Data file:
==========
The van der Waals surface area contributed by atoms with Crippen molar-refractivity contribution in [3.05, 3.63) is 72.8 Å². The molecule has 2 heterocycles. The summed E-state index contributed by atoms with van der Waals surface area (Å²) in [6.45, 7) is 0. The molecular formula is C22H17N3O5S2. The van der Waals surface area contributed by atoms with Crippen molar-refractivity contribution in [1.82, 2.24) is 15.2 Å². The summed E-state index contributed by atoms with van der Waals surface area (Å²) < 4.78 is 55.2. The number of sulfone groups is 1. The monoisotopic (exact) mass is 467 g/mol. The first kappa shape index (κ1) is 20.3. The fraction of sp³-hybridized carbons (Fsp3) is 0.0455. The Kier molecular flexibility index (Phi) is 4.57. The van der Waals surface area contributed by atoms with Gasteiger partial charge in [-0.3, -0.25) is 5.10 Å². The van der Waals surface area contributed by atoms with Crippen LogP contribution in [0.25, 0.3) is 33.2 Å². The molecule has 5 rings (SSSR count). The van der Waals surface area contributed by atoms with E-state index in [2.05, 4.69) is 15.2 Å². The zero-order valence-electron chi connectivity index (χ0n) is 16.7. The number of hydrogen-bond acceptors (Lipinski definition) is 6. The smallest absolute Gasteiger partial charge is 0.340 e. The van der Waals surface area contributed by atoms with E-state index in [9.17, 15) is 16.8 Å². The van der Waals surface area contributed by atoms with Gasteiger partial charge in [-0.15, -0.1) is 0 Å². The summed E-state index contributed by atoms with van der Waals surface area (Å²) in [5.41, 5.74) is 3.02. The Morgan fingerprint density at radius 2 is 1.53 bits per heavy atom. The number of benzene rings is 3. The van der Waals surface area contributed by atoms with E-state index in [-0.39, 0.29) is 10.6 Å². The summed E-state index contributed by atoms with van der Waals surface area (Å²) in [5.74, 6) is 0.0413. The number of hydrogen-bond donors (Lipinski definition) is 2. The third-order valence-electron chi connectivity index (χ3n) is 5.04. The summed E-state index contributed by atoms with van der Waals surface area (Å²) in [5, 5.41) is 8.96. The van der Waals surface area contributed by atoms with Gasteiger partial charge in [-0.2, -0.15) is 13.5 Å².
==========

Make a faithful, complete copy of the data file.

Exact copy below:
The van der Waals surface area contributed by atoms with Crippen molar-refractivity contribution in [3.05, 3.63) is 72.8 Å². The molecule has 2 heterocycles. The summed E-state index contributed by atoms with van der Waals surface area (Å²) in [6.45, 7) is 0. The molecular formula is C22H17N3O5S2. The van der Waals surface area contributed by atoms with Crippen molar-refractivity contribution in [1.82, 2.24) is 15.2 Å². The summed E-state index contributed by atoms with van der Waals surface area (Å²) < 4.78 is 55.2. The number of sulfone groups is 1. The monoisotopic (exact) mass is 467 g/mol. The first kappa shape index (κ1) is 20.3. The fraction of sp³-hybridized carbons (Fsp3) is 0.0455. The Kier molecular flexibility index (Phi) is 4.57. The van der Waals surface area contributed by atoms with Gasteiger partial charge in [-0.3, -0.25) is 5.10 Å². The van der Waals surface area contributed by atoms with Crippen LogP contribution in [0.25, 0.3) is 33.2 Å². The molecule has 5 rings (SSSR count). The van der Waals surface area contributed by atoms with E-state index in [2.05, 4.69) is 15.2 Å². The zero-order valence-electron chi connectivity index (χ0n) is 16.7. The number of hydrogen-bond acceptors (Lipinski definition) is 6. The smallest absolute Gasteiger partial charge is 0.340 e. The van der Waals surface area contributed by atoms with E-state index in [9.17, 15) is 16.8 Å². The van der Waals surface area contributed by atoms with Gasteiger partial charge in [-0.15, -0.1) is 0 Å². The summed E-state index contributed by atoms with van der Waals surface area (Å²) in [5.41, 5.74) is 3.02. The Morgan fingerprint density at radius 2 is 1.53 bits per heavy atom. The number of benzene rings is 3. The van der Waals surface area contributed by atoms with E-state index in [-0.39, 0.29) is 10.6 Å². The summed E-state index contributed by atoms with van der Waals surface area (Å²) in [5.74, 6) is 0.0413. The number of hydrogen-bond donors (Lipinski definition) is 2. The third-order valence-electron chi connectivity index (χ3n) is 5.04. The summed E-state index contributed by atoms with van der Waals surface area (Å²) in [5, 5.41) is 8.96. The van der Waals surface area contributed by atoms with Gasteiger partial charge in [-0.2, -0.15) is 13.5 Å².